Friday, April 27, 2007

1922 Part 4 - June and July, WFAL, WGAB, Houston and WHAB, WIAC, Galveston

The month of June saw four new licensees receive approval in the area in all. In addition to WEAY a license was issued to the Houston Chronicle for WFAL to operate both on 360 meters and 485 meters on June 12, 1922 and on June 14, QRV Radio Co. of 1213 Prairie Ave. received a license for WGAB. The Commerce Department annual official list of broadcast stations issued June 30, 1922, shows both of these stations on the air but WFAL was not to make it to the year’s end, it was struck from the Commerce Department’s list November 17, while WGAB lasted only until March 23, 1923.

A brief note in the Chronicle on May 17th foreshadowed the launch of WGAB without ever mentioning the radio station. The front page, 4 line item, mentioned that George Lacey, fingerprint expert of the Houston Police Department, was starting a radio store at 1213 Prairie Ave., the address of the QRV Radio Company. Lacey kept his job at the Police Department and the connection proved useful to the store when, on August 2, two teens tried to steal some parts for making a radio from the QRV Radio Store. The manager apprehended them and called his ‘silent partner,’ George Lacey, who hauled them down to the police station and called their parents.

The QRV Radio Company billed itself as the only exclusive radio store maintaining a radio station in ‘this section of the country,’ and by late 1922 was doing so well that a second store was opened at 1118 Capitol.

The first mention of WGAB in the listings published in the Post came on Wednesday, July 5 and it would have made the producers of ‘Cops’ and ‘America’s Most Wanted’ proud. WGAB’s schedule included police reports at 8:30am and 4pm and a Noonday Concert at 1pm. That seems to have been the extent of WGAB’s programming activities for some time but later that year the Post schedule noted that WGAB had suspended programming for remodeling. Then on Tuesday, October 24, it was reported QRV was installing a broadcasting station at the Houston Conservatory of Music, Main at Alabama, to carry weekly concerts. Ingraham S. Roberts of QRV said the station was due to be operational November 19.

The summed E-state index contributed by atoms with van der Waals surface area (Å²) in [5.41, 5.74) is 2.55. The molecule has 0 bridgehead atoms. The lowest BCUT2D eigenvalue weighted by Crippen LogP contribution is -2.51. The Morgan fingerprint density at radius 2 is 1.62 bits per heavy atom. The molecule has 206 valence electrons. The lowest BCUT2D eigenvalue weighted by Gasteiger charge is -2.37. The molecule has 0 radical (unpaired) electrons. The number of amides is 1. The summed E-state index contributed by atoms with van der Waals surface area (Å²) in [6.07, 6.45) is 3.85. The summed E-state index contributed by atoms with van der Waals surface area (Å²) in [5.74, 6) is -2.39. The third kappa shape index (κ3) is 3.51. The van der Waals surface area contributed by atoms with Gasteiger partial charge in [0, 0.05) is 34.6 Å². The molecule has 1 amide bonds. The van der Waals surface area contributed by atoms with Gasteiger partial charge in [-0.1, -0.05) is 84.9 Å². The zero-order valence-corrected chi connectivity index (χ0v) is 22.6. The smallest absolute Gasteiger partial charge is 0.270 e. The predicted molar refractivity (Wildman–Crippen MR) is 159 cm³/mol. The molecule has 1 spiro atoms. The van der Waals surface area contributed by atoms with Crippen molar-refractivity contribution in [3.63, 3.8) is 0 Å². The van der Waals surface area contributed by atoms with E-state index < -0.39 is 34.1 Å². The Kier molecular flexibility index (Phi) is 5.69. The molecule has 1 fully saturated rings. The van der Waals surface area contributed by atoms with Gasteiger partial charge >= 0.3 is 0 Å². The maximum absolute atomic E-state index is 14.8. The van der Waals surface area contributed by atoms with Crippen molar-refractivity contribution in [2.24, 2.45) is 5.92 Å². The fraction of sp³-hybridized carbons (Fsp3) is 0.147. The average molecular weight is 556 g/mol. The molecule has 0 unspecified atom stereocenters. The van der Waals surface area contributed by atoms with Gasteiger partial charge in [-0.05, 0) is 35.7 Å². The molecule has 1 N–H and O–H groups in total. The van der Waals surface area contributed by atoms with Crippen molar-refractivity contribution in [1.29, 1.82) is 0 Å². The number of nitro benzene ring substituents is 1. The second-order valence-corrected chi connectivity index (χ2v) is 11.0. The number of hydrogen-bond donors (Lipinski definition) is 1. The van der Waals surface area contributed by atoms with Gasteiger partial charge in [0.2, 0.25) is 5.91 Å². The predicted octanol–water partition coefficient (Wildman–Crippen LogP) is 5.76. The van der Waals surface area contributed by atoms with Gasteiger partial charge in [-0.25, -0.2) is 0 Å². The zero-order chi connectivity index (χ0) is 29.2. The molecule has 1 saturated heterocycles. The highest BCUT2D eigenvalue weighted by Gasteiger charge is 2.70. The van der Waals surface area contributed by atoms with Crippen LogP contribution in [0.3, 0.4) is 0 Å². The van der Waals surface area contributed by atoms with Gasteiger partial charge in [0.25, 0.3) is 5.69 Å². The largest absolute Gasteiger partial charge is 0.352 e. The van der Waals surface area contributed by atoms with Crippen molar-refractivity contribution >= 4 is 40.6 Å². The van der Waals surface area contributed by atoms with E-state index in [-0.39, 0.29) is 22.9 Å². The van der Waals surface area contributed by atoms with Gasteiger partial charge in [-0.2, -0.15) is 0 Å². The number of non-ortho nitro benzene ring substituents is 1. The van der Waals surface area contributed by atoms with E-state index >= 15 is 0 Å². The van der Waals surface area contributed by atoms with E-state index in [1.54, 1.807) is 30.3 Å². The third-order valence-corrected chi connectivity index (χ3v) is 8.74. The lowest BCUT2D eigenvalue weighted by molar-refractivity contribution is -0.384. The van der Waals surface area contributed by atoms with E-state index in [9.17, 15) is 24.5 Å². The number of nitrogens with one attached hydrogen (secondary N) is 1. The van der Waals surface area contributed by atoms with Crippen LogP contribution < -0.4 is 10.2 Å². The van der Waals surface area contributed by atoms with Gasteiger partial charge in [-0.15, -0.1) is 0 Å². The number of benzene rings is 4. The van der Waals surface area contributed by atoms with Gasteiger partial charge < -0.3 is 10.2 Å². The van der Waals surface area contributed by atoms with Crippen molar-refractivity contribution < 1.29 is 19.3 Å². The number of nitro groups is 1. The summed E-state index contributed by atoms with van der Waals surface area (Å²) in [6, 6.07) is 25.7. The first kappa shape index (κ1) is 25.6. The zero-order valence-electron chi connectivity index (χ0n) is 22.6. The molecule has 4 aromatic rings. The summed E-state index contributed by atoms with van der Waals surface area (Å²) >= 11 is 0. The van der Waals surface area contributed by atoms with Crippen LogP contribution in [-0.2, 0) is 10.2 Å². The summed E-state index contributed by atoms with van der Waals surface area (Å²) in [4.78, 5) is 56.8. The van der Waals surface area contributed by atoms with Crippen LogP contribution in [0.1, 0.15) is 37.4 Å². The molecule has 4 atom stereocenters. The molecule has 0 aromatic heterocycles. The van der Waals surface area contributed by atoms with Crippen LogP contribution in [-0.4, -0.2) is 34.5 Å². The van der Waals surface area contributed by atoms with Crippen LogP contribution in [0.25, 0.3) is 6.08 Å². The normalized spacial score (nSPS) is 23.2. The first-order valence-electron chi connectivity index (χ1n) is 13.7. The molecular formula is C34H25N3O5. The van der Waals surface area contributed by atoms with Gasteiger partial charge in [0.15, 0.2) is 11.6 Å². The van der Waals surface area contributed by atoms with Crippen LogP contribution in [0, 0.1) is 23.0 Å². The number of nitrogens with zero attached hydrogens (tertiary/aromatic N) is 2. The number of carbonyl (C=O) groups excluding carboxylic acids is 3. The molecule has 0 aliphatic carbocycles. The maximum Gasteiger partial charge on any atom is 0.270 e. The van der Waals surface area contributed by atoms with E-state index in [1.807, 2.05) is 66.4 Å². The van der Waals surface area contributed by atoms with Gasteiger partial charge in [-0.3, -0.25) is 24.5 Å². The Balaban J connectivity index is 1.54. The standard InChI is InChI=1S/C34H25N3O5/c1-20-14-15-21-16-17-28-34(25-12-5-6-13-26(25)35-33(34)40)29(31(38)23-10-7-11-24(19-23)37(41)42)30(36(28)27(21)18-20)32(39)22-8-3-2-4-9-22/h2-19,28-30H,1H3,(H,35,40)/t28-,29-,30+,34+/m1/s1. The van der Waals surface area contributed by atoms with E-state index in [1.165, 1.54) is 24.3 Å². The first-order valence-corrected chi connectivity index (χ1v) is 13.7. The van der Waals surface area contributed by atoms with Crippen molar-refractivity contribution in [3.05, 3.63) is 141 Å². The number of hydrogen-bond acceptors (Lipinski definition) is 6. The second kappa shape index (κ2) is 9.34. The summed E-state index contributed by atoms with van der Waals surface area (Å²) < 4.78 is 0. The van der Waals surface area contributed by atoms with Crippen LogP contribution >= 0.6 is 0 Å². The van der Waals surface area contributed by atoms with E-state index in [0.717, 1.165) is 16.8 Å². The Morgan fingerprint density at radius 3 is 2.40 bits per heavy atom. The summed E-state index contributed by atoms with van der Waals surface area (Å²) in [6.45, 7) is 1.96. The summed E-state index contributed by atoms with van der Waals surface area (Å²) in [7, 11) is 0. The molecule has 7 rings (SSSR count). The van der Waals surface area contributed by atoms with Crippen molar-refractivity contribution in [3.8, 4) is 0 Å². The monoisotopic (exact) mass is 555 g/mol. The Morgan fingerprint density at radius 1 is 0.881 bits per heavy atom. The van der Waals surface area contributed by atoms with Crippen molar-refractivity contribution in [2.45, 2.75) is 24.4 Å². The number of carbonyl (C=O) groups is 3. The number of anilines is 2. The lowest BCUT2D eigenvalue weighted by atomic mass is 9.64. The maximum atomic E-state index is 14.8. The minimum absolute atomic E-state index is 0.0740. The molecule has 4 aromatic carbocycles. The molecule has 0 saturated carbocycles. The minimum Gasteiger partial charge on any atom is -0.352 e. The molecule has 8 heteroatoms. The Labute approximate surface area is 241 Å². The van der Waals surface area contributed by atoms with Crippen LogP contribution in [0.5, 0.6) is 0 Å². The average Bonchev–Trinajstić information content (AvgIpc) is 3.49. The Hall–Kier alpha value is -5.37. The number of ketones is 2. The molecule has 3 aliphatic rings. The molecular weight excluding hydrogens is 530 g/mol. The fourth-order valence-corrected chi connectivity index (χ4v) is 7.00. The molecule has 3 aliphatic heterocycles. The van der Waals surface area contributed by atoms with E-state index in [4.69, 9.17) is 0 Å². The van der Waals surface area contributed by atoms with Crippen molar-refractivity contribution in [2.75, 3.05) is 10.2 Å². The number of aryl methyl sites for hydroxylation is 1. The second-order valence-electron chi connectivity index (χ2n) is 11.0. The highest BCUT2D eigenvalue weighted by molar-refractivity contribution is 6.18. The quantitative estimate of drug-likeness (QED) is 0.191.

In order to cut down on interference, no more than 2 stations in any city were to be licensed to operate on 485 meters; WFAL was Houston's second, after WEV (the separate frequency for weather forecasts was subsequently dropped by the Commerce Department as unnecessary). But WFAL apparently never made it on the air on either 485 meters or 360 meters. Between June 12 when the license was issued and November 17 when it was deleted, I have found no mention of it in the Post, not surprisingly, but neither have I found any mention of it in the Chronicle, which held the license. The Chronicle seldom mentioned radio, although, like the Post, it carried articles from elsewhere about radio developments, including a lengthy daily series on how to build a receiving set. When the Chronicle did carry a story about a local radio station, it never gave call letters.

There were several instances in the period between June 12 and November 17 when stories and promotions in the Chronicle seemed to be building up to the launch of WFAL. There was a big promotional tie-in with WEV in early July. Although the big 2 page ad announcing the contest was headed “Let’s all ‘Listen in’ on Radio,” the contest actually involved deciphering Morse Code messages in each of the print ads of the 13 co-sponsors of the contest. The top prize was $25.

On the 18th of July, the Chronicle launched a ‘Miracle Radio’ giveaway, offering a set to any boy, girl, man or woman who turned in four 6 month subscriptions, and a week later, on the 23rd, an even bigger set was offered, a C-R 1004 Radio Receiver, a $200 retail value, to any club, lodge, American Legion Post, Church or other organization for ‘very little effort.’ A representative of the Chronicle would come to a meeting of the organization, demonstrate the set, and explain what the group had to do to get one.

A teaser ad in the Chronicle on August 25 seemed to indicate something was going to be announced on September 1st, but the date came and went with no news of a new station.

When the national election was held in November, the Chronicle bragged that it would be making the results available not over the air, but projected on the side of the Chronicle Building by a Stereopticon device, as the paper had done in previous elections. People were invited to come out and stand in the street all evening to read them.